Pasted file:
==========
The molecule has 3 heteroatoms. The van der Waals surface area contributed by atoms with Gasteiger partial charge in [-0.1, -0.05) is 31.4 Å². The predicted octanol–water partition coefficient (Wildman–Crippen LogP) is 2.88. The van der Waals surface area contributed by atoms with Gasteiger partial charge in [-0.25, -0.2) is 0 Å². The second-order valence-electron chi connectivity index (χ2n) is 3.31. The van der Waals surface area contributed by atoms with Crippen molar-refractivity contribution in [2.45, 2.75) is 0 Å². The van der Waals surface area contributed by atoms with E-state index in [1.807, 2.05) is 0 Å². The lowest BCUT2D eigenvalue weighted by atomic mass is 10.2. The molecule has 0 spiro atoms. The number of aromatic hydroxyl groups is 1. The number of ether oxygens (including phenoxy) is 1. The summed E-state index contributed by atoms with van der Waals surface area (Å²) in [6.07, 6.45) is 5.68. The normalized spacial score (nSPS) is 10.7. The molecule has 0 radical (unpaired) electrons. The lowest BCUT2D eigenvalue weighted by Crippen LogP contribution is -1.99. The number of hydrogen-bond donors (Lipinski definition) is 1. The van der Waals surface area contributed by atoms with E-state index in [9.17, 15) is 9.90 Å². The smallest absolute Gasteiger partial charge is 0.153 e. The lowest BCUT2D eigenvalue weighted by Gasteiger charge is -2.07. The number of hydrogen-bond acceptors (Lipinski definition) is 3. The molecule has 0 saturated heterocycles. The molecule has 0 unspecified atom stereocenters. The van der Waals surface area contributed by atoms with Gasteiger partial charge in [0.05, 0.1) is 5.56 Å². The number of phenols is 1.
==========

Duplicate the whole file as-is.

The molecule has 3 heteroatoms. The van der Waals surface area contributed by atoms with Gasteiger partial charge in [-0.1, -0.05) is 31.4 Å². The predicted octanol–water partition coefficient (Wildman–Crippen LogP) is 2.88. The van der Waals surface area contributed by atoms with Gasteiger partial charge in [-0.25, -0.2) is 0 Å². The second-order valence-electron chi connectivity index (χ2n) is 3.31. The van der Waals surface area contributed by atoms with Crippen molar-refractivity contribution in [2.45, 2.75) is 0 Å². The van der Waals surface area contributed by atoms with E-state index in [1.807, 2.05) is 0 Å². The lowest BCUT2D eigenvalue weighted by atomic mass is 10.2. The molecule has 0 spiro atoms. The number of aromatic hydroxyl groups is 1. The number of ether oxygens (including phenoxy) is 1. The summed E-state index contributed by atoms with van der Waals surface area (Å²) in [6.07, 6.45) is 5.68. The normalized spacial score (nSPS) is 10.7. The molecule has 0 radical (unpaired) electrons. The lowest BCUT2D eigenvalue weighted by Crippen LogP contribution is -1.99. The number of hydrogen-bond donors (Lipinski definition) is 1. The van der Waals surface area contributed by atoms with E-state index in [9.17, 15) is 9.90 Å². The smallest absolute Gasteiger partial charge is 0.153 e. The lowest BCUT2D eigenvalue weighted by Gasteiger charge is -2.07. The number of hydrogen-bond acceptors (Lipinski definition) is 3. The molecule has 0 saturated heterocycles. The molecule has 0 unspecified atom stereocenters. The van der Waals surface area contributed by atoms with Gasteiger partial charge in [0.05, 0.1) is 5.56 Å². The number of phenols is 1.